Optical fibers transmit data in the form of light pulses, and they are becoming a go-to solution for transmitting data thousands of miles at incredible speeds. Proponents would have you believe they are the apex of modern telecommunications technology. However, while their sheer speed is unmatched, their capacity is limited.

The limitation is physical. The light pulses are lined up one after another in the fiber, and they require a minimum space between them to prevent interference. The necessary byproduct is unused, empty space.

Two scientists from the Swiss Federal Institute of Technology (EPFL) in Lausanne think they have found a way to address the limitation problem. Camille Brès and Luc Thévenaz have developed a method for fitting pulses together within the fibers, thereby reducing the space between pulses, making it possible to use all the potential in an optical fiber. They say they can achieve a 10-fold increase in throughput in telecommunications systems using fiber optics.

“Since it appeared in the 1970s, the data capacity of fiber optics has increased by a factor of 10 every four years, driven by a constant stream of new technologies,” said Brès, of the Photonics Systems Laboratory (PHOSL). “But for the last few years, we’ve reached a bottleneck, and scientists all over the world are trying to break through.”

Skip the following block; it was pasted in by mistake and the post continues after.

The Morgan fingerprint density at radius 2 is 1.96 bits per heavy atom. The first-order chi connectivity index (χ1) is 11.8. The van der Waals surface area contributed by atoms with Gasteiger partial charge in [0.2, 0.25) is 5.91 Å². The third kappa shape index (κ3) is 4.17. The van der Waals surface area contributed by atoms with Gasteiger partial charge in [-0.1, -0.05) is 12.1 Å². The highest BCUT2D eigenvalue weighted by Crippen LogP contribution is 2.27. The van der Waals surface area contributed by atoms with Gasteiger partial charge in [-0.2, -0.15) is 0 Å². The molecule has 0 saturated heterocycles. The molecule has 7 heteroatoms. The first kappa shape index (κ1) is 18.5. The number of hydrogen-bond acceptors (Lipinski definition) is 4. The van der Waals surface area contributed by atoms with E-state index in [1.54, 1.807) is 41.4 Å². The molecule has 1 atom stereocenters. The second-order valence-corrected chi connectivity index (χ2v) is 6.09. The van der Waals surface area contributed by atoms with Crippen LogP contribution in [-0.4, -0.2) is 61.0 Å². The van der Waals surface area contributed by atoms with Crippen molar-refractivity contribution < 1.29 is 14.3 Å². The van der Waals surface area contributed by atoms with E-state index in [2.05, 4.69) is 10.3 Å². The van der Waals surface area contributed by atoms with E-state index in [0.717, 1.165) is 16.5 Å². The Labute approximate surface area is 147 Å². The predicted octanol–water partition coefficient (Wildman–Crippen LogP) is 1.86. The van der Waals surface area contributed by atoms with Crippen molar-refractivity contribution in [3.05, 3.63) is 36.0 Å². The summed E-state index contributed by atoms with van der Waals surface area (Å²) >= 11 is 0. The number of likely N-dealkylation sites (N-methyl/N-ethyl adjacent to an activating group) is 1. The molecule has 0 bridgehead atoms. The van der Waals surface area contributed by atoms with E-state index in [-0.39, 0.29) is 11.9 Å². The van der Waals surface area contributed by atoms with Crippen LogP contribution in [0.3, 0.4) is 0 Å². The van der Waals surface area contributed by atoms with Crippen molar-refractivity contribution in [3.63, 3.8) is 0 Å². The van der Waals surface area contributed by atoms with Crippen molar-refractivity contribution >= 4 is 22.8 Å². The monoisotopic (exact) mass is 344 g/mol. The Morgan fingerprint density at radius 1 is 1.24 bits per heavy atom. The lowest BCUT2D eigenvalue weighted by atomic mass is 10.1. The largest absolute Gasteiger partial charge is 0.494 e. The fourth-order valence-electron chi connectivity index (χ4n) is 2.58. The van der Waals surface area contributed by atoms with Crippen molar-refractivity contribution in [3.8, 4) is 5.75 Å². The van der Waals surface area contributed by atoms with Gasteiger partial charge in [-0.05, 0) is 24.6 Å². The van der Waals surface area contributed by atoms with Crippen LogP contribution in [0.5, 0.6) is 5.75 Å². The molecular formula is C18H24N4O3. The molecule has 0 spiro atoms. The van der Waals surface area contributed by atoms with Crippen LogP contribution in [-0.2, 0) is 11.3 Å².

There have been other approaches to this problem in the past, but those solutions have come with the costly burden of needing to replace existing infrastructure. EPFL said one strength of this technique is that only transmitters would need to be changed, not the cables, so the cost to upgrade networks would be relatively low.

Of course, with cabling being electrical contractors’ bread and butter, this development might be written off. However, with lower upfront costs, more facility owners would be inclined to invest in upgrades, seeing a much greater return on investment, and electrical and low-voltage contractors would be able to get in and get out without the need to pull cable. If this EPFL-developed solution catches on, contractors could find themselves bidding to replace a lot of components.